Alaska Charter Association

To Protect the Rights and to Conserve the Resources of Alaska's Sport Fishery
ACA News: IPHC Report
Halibut Catch Limits Approved for 2017

IPHC Adopts 2017 Guided Sport Bag Limits

The International Pacific Halibut Commission concluded its week-long annual meeting in Victoria, B.C. today, and approved 2017 catch limits and proposed regulations for Alaskan, Canadian and Lower-48 fisheries.

In Area 2C, Southeast Alaska, the IPHC approved catch levels that will provide enough fish for guided anglers to avoid annual harvest limits this year. The reverse slot limit on a one fish daily bag limit for 2017 will be U44:O80, an increase of an inch in the lower slot limit from 2016 regulations.

In 3A, Southcentral Alaska, the annual harvest bag limit will be 4 fish for guided anglers, and a 2 fish daily bag with one fish under 28". Wednesdays are closed all season; and there are three Tuesdays closed from July 18th through August 1st. Status quo on charter trip limits: one trip per day.

End of "Blue Line"

In other decisions by the Commission, it's the "end of the line" for the Blue Line - the staff recommendations for catch limits, formerly known as the "Blue Line" - were finally abandoned for decision making in the future. They have been a source of confusion for stakeholders and managers alike over the years, and the IPHC has rarely adopted them in the past. In its place, the new model will be a table for "Spawning Potential Ratio" (SPR) that aims to incorporate the distribution of fish along the coast into a snapshot of the productivity of the stock overall. These tables include risk assessments at various levels of harvest to allow for flexibility in setting limits while keeping an eye on all the indicators - and since the Commission chose in many cases a relatively high levels of harvest, it indicates an optimistic outlook for future production.

Regulations get Trumped

There's a new wrinkle. "On January 20, 2017, White House Chief of Staff, Reince Preibus, issued a directive to all federal agencies to suspend the implementation of all new federal regulations until reviewed and approved by agency department heads," according to a recent press release from The Recreational Fishing Alliance. This means the new Secretary of Commerce, Wilbur Smith, will need to approve any of the new halibut regulations before implementation. That's is a mixed blessing, as it would help 3A and ding 2C if the halibut regulations remained the same as last year.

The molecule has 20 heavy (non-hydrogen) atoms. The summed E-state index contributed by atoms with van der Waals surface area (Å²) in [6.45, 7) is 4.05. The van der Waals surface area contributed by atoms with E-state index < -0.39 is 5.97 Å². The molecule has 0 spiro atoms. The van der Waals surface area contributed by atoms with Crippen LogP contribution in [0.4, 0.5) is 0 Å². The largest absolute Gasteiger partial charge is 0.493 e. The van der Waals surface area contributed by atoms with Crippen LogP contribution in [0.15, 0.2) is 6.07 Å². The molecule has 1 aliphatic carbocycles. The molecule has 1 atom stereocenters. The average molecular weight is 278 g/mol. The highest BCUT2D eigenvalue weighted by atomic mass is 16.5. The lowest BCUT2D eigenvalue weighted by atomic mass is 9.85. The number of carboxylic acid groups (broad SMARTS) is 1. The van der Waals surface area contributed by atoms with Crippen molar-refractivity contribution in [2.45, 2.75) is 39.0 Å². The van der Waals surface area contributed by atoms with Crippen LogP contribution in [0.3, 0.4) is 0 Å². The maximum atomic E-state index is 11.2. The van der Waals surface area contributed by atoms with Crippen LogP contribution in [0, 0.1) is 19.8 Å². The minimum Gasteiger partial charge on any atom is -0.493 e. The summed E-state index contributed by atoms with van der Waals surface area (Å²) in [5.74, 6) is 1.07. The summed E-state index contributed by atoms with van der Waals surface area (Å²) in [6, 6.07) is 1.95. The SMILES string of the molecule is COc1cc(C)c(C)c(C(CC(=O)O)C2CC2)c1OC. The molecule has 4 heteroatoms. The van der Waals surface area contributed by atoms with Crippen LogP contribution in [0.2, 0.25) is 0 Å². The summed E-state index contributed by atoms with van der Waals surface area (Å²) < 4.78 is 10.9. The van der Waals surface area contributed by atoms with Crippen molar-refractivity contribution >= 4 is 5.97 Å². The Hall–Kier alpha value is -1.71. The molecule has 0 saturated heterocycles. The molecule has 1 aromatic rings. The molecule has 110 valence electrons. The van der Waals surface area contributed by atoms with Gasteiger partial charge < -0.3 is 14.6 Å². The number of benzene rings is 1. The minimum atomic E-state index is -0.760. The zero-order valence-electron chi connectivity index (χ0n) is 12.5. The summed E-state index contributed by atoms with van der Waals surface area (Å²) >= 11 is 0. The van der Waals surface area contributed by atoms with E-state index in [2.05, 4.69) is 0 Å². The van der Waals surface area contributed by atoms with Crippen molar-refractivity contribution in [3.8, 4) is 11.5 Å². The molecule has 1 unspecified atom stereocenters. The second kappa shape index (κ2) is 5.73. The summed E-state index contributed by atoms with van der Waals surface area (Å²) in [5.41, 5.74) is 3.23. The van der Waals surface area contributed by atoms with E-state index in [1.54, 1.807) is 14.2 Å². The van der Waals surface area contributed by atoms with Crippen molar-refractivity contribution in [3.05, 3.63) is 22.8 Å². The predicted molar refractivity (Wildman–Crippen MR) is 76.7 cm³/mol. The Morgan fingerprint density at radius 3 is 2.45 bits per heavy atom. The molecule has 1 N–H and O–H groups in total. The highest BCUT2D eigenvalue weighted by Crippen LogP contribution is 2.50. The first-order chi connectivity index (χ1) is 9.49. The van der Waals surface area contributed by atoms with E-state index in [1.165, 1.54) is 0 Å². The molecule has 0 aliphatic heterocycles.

Assisted Unguided Operations

The Commission also requested that the North Pacific Fishery Management Council to consider measures to deal with the issue of "assisted, unguided anglers" (basically, bareboat charters and boat rentals, etc.) This would affect lodges and other operators that offer clients the use of a boat but without a guide. 

"The U.S. highlights concerns expressed to the Commission by guided sport groups regarding the increase in Area 2C and 3A assisted unguided operations, and requests consideration by the NPFMC of this concern".

ACA President, Richard Yamada, commented to Commissioners that while there are concerns from the guided sector it should not be held solely responsible for this recommendation. ACA's concern is having differential regulations for a recreational fishery, enforcement has concerns about enforcing these differential regulations, the Coast Guard has concerns regarding safety for the public, and the commercial fishery has concerns about uncompensated reallocation (as this type of operation grows, there is less of the catch limit available for the setline sector. This applies as well to the guided sector but not in the same proportion).  So any action regarding this concern should come from multiple sources.  ACA believes that, by having the recreational sector (guided and unguided) managed under one set of harvest rules, this would eliminate most of these issues across the board.

  • Do you find most of your time is being spent in damage control brought on by regulations that continue to decrease fishing opportunity for your clients? 
  • No time to attend important meetings that may further impact your future? 
  • Your membership in the Alaska Charter Association can help.

If your dreams include flying scales and full fish totes, You 
need the Alaska Charter Association to inform, educate, and fight for you  
at these important fisheries meetings. 

Do yourself a favor and join us now! 
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